Over the years I’ve been pretty used to posting questions to writers and artists for interviews, but in something of a change about for me the guys at Geek Native asked to interview me in my guise as a blogger of all things comics and SF on the Forbidden Planet blog that I set up (counts, is slightly shocked) almost six years ago now, discussing the FP blog but also the importance of blogging and web presence in general for companies, publishers and creators:
“Q3: How important is it for a writer to have a blog? Is it a distraction, just part of fan service or something more significant?
I think it is extremely important writers and artists have some sort of web presence where they can interact a bit with readers, be it a general website and maybe a twitter feed, a blog or whatever. I know some authors and artists aren’t mad on it – it depends very much on individual tastes and persuasions, after all, and not everyone feels it is for them, just as some authors aren’t that keen on doing readings in bookstores and festivals; some are fine with that (I’ve worked with authors who can talk happily to small group of 20 readers through to some standing on a theatre stage with several hundred to talk to quite happily), others really don’t like it at all.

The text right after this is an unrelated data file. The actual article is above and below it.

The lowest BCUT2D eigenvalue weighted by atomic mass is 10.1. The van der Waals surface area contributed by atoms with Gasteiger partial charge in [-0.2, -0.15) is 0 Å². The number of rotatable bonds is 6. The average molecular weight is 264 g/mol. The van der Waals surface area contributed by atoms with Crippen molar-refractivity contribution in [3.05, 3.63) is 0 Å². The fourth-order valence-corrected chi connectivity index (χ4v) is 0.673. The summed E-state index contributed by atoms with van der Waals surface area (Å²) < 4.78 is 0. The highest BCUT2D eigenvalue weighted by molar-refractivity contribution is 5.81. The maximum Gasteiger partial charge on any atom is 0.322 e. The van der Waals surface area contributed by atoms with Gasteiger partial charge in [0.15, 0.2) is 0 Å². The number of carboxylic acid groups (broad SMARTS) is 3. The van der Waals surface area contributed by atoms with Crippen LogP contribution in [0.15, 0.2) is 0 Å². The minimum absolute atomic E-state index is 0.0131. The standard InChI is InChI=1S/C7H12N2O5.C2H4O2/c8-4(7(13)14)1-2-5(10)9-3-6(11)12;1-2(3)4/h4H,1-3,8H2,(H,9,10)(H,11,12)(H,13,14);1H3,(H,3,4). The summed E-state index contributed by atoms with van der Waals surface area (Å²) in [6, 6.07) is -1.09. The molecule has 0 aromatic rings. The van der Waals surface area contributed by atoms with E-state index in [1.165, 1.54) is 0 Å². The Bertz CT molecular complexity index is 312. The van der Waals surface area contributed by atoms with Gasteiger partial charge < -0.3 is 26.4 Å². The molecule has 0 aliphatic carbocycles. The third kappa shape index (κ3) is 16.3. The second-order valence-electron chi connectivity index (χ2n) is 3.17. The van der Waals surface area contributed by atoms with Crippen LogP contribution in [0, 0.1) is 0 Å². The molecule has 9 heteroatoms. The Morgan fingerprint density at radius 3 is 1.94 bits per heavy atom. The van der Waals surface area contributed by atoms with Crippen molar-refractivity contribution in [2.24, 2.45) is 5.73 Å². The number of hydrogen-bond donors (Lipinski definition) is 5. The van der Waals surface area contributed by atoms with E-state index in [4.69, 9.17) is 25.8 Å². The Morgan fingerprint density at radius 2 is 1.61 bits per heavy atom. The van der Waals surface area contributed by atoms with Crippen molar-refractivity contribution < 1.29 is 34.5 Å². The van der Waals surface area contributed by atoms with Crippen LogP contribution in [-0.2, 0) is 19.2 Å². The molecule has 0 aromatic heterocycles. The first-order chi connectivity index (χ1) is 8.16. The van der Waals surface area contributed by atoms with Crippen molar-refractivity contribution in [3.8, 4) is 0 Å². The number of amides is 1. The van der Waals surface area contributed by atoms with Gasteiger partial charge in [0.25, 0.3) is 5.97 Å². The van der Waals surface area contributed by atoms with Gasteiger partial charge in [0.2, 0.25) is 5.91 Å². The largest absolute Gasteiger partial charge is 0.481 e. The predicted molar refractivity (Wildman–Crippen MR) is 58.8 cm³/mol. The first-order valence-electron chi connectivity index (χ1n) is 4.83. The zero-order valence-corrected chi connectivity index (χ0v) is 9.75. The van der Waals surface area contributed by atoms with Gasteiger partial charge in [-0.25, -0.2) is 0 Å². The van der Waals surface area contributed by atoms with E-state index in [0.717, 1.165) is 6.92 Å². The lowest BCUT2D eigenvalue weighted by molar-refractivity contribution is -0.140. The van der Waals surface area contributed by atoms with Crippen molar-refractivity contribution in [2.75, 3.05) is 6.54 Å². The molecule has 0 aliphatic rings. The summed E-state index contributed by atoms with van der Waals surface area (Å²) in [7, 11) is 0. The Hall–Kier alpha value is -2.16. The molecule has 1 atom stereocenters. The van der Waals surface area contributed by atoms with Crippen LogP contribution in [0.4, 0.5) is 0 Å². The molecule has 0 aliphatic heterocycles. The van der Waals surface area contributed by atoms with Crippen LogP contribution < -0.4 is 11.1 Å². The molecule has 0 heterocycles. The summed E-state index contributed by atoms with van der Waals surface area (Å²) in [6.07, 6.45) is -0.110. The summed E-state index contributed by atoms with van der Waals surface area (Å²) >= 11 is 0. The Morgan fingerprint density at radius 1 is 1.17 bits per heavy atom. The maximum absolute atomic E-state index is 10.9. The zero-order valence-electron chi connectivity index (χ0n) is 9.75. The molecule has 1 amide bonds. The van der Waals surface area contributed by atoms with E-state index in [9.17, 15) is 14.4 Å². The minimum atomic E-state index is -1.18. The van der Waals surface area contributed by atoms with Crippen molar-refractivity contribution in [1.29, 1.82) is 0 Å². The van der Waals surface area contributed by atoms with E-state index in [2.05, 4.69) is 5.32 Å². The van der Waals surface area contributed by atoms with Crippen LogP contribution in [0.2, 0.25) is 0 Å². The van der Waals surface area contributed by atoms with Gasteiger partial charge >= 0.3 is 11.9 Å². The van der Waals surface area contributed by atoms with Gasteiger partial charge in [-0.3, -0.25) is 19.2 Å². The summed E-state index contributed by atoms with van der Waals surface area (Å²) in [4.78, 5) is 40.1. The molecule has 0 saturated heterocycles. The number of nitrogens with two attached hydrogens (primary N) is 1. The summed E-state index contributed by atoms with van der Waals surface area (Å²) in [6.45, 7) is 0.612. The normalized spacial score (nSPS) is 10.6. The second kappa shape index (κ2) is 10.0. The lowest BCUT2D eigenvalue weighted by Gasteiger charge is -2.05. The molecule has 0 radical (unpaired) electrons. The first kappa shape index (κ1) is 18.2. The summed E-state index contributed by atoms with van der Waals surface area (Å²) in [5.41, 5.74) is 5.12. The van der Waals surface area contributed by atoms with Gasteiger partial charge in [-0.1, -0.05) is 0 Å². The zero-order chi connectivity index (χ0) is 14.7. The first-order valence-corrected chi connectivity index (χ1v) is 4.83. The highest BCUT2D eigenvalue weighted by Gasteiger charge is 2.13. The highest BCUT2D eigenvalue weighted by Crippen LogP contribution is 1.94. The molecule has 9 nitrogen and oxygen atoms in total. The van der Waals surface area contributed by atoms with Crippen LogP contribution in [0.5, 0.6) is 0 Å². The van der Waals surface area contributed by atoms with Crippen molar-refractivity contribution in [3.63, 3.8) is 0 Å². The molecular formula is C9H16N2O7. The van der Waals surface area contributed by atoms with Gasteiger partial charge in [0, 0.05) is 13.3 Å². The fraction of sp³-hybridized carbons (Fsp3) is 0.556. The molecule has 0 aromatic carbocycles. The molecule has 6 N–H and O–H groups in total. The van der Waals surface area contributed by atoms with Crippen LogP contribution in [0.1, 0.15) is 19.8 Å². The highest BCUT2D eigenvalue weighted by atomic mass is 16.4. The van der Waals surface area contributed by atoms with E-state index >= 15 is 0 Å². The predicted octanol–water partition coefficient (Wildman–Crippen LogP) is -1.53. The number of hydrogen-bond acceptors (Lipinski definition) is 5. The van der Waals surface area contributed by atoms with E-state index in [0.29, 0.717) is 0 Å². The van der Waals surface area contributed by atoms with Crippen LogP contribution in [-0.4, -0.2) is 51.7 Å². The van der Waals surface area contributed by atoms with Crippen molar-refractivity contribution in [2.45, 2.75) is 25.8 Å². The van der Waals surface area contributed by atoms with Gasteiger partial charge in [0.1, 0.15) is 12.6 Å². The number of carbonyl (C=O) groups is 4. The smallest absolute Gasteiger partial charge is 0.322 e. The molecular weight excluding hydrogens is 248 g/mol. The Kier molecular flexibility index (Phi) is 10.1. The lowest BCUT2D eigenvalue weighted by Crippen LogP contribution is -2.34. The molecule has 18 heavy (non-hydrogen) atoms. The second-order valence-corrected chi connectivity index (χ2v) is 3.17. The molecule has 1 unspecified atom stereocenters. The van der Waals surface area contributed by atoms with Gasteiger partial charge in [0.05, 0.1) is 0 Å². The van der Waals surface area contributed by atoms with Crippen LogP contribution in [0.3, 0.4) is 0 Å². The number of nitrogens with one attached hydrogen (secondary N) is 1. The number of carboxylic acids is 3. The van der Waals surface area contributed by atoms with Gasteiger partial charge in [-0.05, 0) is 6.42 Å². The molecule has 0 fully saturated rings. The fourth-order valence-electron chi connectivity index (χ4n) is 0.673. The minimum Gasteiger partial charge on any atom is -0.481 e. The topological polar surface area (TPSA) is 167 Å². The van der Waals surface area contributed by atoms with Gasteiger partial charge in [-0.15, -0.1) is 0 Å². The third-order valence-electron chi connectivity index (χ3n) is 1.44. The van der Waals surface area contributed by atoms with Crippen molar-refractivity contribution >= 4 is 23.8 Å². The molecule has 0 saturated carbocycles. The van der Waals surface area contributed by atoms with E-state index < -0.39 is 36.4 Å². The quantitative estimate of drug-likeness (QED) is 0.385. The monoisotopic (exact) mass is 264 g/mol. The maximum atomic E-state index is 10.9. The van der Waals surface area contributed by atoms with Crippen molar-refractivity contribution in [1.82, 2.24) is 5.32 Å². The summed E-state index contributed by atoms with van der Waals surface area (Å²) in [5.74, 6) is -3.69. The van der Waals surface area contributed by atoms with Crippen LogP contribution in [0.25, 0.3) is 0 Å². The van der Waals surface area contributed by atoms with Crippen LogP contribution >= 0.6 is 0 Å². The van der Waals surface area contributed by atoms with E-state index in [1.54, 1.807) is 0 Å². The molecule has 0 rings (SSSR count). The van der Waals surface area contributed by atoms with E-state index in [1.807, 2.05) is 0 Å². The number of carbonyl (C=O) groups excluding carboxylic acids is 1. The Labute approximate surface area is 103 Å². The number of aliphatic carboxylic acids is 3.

But the fact of the matter is promoting yourself and your book/comic/movie/animated mutant atomic penguin cartoon is part of the game. It has been for as long as I’ve been in the booktrade and is increasingly important – the appearances at signings and readings are important and, perhaps even more importantly now social media is so embedded in everyday life (even when many of us are out and about and away from a PC we’re still plugged in), the digital promotion and web presence is pretty vital. Some authors and artists still seem happy to have a simple ‘about the author’ on their publisher’s site and that’s their choice, but many do dip their toes into blogging or Twitter and find that it’s a good way to interact with fans, a good way to build up interest and the all important word of mouth about new work they have coming and also to reach readers who may never otherwise be able to interact with them – after all, even if you are an author who does carry out a lot of public engagements at bookstore readings, signings, book festivals etc, at the end of the day only so many can get into these events and many more may live nowhere near where they happen. But distance and audience size restrictions mean nothing in cyberspace.”